A Better Term Than Soft Skills

What if we found better terms than “soft skills” and “hard skills” to discuss the things we do as judges?

If you haven’t heard those terms before, ‘soft skills’ is a term that judges often use to describe those skills that we can’t objectively measure. (Credit to Logistics Champion Jonah for the definition.) In practice, it often is used to describe everything outside of rules and policy. 

The term ‘soft skills’ can sound judgemental, indicating that these skills are important, but not as vital nor as difficult, as the ‘hard skills’ of learning the CR, JAR, and IPG. Happily, I think many people have moved past that. I often see applications for conferences that will focus on soft skills of one kind or another. I’m still not wild about the term though. It still feels like it creates a hierarchy of skills. More importantly, I think there’s a much more helpful, and accurate, way to separate out the different things we judges teach and learn. What if we talked about judge skills as being correct answers vs. best practices?

If I ask you to tell me how Blood Moon and Urborg interact, there is one single answer that we know to be correct. The rules about layers and dependencies are always the same. No matter where in the world we are, or what level of rules enforcement we are at, or the particular learning styles of the players involved, there is always one correct answer. 

But what if I ask you to tell me the best way to explain that rule to a new player? What if I ask you how to handle a player who is upset about your ruling, or how to find time to explain layers to a player while you’re running a large event by yourself? Those questions are just as vital to being a judge as the rules knowledge is, yet we won’t find exact answers for them in any of our rules documents. Ask those questions of 3 different judges and they may give different answers. (Though at least one of them will probably tell you their answer is objectively right after all!)

So correct answers refers to things like layers, or the meaning of Hidden Card Error, or the amount of life a two-headed giant team starts with- questions where we can find a single correct answer. Best practices on the other hand are questions where different people in different situations may answer the question in different ways, without either of them being wrong. The difference might be one of personal preference, such as how to sort a deck for a deck check. The difference might be a cultural one. I learned quickly that the speaking methods I used for opening announcements in one part of the country had to change when I moved to a different one. What works for one of us may not work for another, and so each judge has to find their own best practice. Even after we find our best practice for one situation, we then judge in a different context and need to adjust. 

As community champion, one of the areas I care most about is how we teach each other how to be better judges. So for me, the difference here isn’t just semantics, it is about how we approach teaching and learning. If we start by recognizing the kind of knowledge that we are trying to teach, it can, and should, inform the way we teach it.

Go back to that question about Blood Moon (can you tell I really struggled to learn layers?) If your goal was to teach someone to understand layers, how might you go about it? A written article with well laid out examples might work. You might give a presentation with a powerpoint and time for questions, or walk people through a number of examples. The teaching method may impact how well you get the point across, but in the end, you’re teaching a set of correct answers, and the focus of your method should be making sure the learners understand those correct answers, and the framework in which they fit. Your particular perspective is often less important than the answers themselves.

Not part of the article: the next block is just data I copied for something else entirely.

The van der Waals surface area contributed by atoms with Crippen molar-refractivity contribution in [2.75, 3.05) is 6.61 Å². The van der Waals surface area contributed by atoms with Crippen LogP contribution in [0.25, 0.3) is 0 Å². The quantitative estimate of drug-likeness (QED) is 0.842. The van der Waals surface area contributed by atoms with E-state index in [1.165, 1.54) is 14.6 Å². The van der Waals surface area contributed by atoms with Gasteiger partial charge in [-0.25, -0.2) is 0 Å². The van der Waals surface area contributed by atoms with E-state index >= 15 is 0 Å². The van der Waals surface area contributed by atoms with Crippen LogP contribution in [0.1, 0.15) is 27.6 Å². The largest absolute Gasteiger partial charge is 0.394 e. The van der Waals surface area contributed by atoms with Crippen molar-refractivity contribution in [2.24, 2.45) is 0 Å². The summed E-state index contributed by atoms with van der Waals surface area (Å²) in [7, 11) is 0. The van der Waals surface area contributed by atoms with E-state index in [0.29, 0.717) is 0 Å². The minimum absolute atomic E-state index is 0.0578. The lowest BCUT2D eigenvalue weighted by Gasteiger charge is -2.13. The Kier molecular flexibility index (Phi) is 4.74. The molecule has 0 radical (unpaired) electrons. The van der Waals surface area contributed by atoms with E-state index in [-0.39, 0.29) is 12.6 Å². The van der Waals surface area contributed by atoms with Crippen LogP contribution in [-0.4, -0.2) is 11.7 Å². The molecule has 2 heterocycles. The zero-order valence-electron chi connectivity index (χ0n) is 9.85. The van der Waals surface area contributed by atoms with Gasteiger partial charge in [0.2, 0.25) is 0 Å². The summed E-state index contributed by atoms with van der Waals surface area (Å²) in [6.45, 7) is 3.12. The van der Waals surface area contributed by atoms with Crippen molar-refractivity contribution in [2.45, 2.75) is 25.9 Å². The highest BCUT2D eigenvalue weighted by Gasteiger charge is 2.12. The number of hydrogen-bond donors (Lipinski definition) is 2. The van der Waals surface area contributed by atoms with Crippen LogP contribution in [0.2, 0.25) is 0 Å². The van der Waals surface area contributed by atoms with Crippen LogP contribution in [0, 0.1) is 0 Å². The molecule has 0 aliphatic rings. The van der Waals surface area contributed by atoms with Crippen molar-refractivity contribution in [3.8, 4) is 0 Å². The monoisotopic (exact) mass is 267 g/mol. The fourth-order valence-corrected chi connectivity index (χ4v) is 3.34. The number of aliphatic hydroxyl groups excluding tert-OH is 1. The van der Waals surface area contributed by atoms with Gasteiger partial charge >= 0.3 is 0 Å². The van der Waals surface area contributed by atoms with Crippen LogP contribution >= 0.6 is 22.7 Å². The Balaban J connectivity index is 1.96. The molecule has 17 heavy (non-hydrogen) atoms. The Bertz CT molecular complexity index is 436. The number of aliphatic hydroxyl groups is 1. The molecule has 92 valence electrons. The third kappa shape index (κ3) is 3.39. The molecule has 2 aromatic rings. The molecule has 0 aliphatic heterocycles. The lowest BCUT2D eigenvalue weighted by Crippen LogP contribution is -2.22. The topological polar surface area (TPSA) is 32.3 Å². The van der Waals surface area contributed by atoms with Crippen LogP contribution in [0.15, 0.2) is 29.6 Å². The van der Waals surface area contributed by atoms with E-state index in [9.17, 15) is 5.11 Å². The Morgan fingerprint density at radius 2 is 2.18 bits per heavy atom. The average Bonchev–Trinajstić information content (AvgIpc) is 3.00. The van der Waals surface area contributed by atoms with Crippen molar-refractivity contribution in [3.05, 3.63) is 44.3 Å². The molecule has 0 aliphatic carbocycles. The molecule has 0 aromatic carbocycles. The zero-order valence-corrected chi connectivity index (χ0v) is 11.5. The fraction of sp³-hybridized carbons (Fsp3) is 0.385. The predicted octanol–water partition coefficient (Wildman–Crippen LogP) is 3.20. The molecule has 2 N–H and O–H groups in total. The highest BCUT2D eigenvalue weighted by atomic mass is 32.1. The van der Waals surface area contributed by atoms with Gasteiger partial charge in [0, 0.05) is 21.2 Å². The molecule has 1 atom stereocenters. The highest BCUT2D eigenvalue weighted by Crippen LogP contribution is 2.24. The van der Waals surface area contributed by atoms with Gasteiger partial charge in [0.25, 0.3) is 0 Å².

But now take questions about best practices. Many of us (myself included!) may sometimes think we have figured out the best way to do something, but in reality, teaching everyone to do things our way isn’t going to be the most helpful. Instead, the goal should be to help someone else understand different methods and why they work in different settings, so they can find what works best for them. If I give a 50 minute presentation about how I handle conflict it will likely be helpful to other people who approach things from a similar perspective to mine, but may be less helpful to others.

Instead of teaching someone my best practices, I’d rather create spaces where people can consider different best practices, and what would or wouldn’t work in one situation or another. Instead of a presentation, I could lead a guided discussion, and invite comments and perspectives from those in attendance. I could host a panel discussion, and now attendees can hear a wide range of perspectives, and use what they learn to help decide what works best for them. I could create a series of roleplays where attendees can take a shot at handling a difficult situation, and then discuss what did and didn’t work with their mentors and peers.

Now, the reality is that not all judge skills will fall neatly into one of these two categories. (Ask a few judges what they think is the best way to make a tape loop, and then let Judge Academy Logistics Coordinator Jonah Kellman tell you why they are wrong.) But if we approach learning opportunities in everything from informal mentorship to local judge classes to large scale judge conferences by first asking whether we want to focus on correct answers, best practices, or both, I think it can help us focus on what we want to teach, and how best to do so.


If this is a topic you’re passionate about, be sure to join in our conversations daily over on the Judge Academy Discord!